California and 32 other states on Tuesday accused Facebook’s parent company, Meta, of posting “harmful content” on the major social network and its platform, Instagram, despite knowing the mental health risks to young people. “We designed and introduced the function,” the suit said.
“Meta has leveraged its extraordinary innovation and technology to engage adolescents and teens to get the most out of their products,” said Atty. Gen. Rob Bonta said at a press conference in San Francisco. “In an effort to increase profits, Meta has repeatedly misled the public about the serious dangers of its products.”
The 233-page lawsuit, filed in federal court in Northern California, alleges the social media giant violated state consumer protection laws and federal laws aimed at protecting the privacy of children under 13. Other states are also suing, including Florida, Utah and Vermont. Separate lawsuits. A total of 41 states and Washington, D.C. have taken legal action against meth.
The legal action highlights how states are trying to address potential mental health risks exacerbated by social media platforms, including body image issues, anxiety and depression. At a separate press conference with a bipartisan group of state attorneys general including Colorado, Tennessee, New Hampshire and Massachusetts, meth was compared to the tobacco industry.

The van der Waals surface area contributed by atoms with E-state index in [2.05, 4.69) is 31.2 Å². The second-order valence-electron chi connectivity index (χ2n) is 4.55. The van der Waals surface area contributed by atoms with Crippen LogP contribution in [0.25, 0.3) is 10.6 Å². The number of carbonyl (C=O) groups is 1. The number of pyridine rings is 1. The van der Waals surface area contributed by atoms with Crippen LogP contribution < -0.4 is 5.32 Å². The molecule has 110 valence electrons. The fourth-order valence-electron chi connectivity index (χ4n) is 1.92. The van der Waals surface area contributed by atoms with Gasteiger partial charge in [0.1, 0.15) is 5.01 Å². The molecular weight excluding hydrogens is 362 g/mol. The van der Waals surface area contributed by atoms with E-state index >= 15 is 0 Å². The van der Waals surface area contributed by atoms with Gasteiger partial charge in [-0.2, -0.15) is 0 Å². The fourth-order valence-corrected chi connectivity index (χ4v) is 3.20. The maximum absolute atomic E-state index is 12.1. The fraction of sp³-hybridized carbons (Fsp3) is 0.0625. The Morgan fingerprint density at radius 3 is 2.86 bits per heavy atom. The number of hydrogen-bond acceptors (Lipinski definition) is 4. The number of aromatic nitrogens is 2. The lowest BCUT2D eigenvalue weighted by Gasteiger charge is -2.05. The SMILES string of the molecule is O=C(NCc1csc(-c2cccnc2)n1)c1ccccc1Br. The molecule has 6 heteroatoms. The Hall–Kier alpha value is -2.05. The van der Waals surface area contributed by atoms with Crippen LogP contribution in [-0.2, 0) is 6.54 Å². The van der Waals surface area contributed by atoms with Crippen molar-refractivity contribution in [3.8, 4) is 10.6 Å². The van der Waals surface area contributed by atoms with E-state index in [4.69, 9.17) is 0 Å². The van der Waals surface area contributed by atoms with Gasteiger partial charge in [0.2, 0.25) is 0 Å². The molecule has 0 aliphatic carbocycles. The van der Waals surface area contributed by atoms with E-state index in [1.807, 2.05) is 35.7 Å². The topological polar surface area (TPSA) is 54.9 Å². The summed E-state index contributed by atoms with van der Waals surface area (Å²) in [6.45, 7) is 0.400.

“This appears to be part of a corporate strategy where there is knowledge of harm to the public and it is hidden and lies are covered,” Bonta said.
State attorneys general from across the United States will gather in 2021 Investigating the meta Promote Instagram, a social media platform for sharing photos and videos, to children and young people. Advocacy groups, lawmakers and parents criticize Meta, saying the multibillion-dollar company isn’t doing enough to combat eating disorders, suicide and other content that could harm users. are doing.
As part of the investigation, the state attorney general investigated Meta’s strategies to get young people to spend more time on its platform. These tactics include allowing users to infinitely scroll through posts on the app, enticing teens to log in with periodic notifications, and ensuring that content disappears within his 24 hours. This includes directing you to view the content again. The lawsuit also alleges that Meta knew through internal investigations that the platform was potentially dangerous to teens, but failed to address the harms on its platform. Features such as “like” buttons can cause teens to compare the popularity of their posts with those of others, and beauty filters can promote body dysmorphic disorder, the lawsuit alleges. are doing.
Meta said it is committed to keeping teens safe, noting it has deployed more than 30 tools to support youth and families.
“We are disappointed that the Attorney General has chosen this path instead of working productively with companies across the industry to create clear age-appropriate standards for the many apps that teens use. ,” a Mehta spokesperson said in a statement.